There it was said. Marquee events do not necessarily impact positively on tourism. In particular one off events that move on can often leave very little behind. See Ryder Cup K Club or  Celtic Manor.

And is it time to bin one more of the myths that we are all sick and tired of having peddled at us?

"People do not come to Scotland for the weather" - used by successions of tourism bosses, marketing gurus and the like. And yes it is a true statement.

Change a couple of words however and it can take on an entirely different meaning.

"People do not come to Scotland because of the weather" is a reality for much of our market place and a reality that everyone of us in the sector recognises. Weather has both positive and negative impacts. This idea that we should just treat it as a neutral is quite ridiculous. It needs to be built into tourism future planning, economic estimates and growth forecasts. Fore example a sustainable outdoor Festival calendar is less likely to be feasible if grounds are flooded eight years out of ten.

The mythical Brave like view and vision of Scotland is fine when pixelated but in real life small and medium sized hospitality businesses have to plan under increasingly heavy meteorological and financial clouds.

It is time for a proper balancing of flag waving and the more stark economic realities facing us.


Anonymous said...

A good over view of the Committee discussions.

Your point of Staycations well placed. Should the National Tourism Marketing body be allocationg resources to promote Scotland to Scots - I don;t think so. Market forces prevail and its up to destinations and businesses to promote themsleves to the Scottish Market.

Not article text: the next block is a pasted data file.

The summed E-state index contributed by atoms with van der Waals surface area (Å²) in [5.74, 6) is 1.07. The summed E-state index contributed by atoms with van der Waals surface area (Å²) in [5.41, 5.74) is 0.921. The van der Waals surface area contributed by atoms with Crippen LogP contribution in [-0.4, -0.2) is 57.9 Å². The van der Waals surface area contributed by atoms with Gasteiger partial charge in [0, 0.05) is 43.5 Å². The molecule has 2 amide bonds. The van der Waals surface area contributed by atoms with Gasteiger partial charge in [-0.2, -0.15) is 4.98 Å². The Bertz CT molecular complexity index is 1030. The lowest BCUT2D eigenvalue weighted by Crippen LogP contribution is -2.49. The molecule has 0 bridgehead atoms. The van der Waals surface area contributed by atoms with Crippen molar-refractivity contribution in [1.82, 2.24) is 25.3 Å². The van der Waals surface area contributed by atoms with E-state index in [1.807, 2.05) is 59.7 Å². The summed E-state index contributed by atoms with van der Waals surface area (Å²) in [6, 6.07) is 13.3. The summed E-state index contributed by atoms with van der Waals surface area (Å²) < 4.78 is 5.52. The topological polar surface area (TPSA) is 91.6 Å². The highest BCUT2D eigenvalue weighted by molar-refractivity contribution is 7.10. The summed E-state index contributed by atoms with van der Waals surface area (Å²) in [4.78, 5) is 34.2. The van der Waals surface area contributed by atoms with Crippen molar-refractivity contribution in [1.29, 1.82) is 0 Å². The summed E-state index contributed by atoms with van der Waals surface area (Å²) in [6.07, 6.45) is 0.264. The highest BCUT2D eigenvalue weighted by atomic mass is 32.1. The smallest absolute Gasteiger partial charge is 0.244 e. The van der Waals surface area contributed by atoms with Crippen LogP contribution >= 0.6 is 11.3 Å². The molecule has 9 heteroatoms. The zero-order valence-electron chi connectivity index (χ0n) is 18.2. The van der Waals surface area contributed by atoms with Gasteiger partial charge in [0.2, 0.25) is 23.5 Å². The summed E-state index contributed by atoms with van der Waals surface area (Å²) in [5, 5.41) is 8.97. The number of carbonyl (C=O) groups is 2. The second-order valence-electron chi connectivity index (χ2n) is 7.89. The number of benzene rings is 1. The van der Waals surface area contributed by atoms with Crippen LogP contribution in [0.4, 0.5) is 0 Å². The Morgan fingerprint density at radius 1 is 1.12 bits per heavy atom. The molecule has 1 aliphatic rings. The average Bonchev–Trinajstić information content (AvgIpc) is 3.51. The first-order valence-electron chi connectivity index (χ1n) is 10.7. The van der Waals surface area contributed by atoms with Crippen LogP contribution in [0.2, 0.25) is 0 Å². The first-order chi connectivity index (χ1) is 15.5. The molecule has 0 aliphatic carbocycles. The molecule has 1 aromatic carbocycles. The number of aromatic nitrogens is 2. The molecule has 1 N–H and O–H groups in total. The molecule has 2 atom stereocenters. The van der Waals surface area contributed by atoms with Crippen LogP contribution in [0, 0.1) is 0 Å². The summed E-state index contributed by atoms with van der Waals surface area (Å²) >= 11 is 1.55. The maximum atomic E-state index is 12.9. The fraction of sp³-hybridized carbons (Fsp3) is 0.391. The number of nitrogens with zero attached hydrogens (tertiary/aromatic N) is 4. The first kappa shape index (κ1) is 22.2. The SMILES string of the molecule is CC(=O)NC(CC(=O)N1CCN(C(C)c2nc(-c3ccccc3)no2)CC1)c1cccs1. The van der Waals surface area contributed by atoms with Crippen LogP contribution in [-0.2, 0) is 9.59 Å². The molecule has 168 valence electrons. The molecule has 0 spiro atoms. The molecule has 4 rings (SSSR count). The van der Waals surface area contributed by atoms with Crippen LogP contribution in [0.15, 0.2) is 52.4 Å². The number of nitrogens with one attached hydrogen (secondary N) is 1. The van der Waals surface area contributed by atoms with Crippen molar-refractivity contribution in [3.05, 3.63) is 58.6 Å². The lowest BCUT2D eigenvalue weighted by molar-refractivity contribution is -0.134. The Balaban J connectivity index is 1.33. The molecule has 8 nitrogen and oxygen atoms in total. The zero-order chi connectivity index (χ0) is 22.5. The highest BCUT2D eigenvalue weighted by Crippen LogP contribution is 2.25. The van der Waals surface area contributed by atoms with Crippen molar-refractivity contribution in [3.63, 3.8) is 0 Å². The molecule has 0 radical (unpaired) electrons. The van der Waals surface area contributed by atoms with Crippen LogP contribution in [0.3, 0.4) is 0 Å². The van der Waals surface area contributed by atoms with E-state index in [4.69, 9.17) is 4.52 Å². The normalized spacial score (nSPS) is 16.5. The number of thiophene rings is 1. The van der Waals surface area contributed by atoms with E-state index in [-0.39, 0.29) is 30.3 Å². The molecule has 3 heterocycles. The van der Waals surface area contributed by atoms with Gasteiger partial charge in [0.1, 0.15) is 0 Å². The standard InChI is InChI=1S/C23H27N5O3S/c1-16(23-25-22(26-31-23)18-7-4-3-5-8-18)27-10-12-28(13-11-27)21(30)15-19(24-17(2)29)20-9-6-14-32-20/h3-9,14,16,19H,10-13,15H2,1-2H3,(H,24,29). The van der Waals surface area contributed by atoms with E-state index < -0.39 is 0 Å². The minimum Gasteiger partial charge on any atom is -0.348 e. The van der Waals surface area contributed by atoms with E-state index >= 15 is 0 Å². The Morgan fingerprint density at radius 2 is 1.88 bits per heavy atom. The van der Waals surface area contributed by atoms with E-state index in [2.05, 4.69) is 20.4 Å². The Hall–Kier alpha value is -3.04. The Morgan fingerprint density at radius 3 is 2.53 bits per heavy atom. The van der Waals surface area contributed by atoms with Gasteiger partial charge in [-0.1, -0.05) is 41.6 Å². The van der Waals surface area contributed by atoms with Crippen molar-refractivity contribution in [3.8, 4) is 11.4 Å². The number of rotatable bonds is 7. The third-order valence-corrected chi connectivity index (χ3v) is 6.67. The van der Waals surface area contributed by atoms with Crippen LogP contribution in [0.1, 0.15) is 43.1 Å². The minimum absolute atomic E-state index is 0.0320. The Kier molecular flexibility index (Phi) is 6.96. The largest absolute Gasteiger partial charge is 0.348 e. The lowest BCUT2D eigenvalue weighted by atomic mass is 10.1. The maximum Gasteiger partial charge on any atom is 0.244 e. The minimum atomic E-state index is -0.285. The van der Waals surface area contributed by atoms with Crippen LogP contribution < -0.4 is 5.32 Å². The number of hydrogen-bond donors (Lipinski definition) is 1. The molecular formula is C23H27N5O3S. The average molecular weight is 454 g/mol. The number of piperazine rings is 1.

Anonymous said...

There should be a move to reduce VAT on hotel and holiday accommodation, which would attract external cash into the UK economy. Many other EC and European countries already have reduced rates in place.

Anonymous said...

This Wednesday (12 September) the committe will take evidence from Dr Mike Cantlay, Chairman, and Malcolm Roughead, Chief Executive, VisitScotland and Fergus Ewing, Minister for Energy, Enterprise & Tourism.

rticle in todays Herald:

Tourism chief hits out at high taxesSCOTLAND'S tourism boss says the industry is being held back by high taxes and tough visa restrictions which stop people holidaying in the UK.

Malcolm Roughead, chief executive of VisitScotland, said cuts are needed to VAT and air passenger duty to allow the Scottish tourist industry to compete on a level playing field with the rest of Europe.

The tourism chief added the UK is in danger of being overtaken by other countries unless politicians make visitor visas easier to obtain.

He said: "There's no room for complacency. Tourism is the most competitive industry in the world. Scotland is trying to shout above the noise from more than 200 countries, all hoping to woo the next visitor.

"This is an industry which touches every part of Scotland, every business and every person living here. To meet our ambition we need to address the barriers in our way – and to grow tourism we need to act quickly."

Will he raise this issue at committee and will he be more vocal with government.

I wonder?.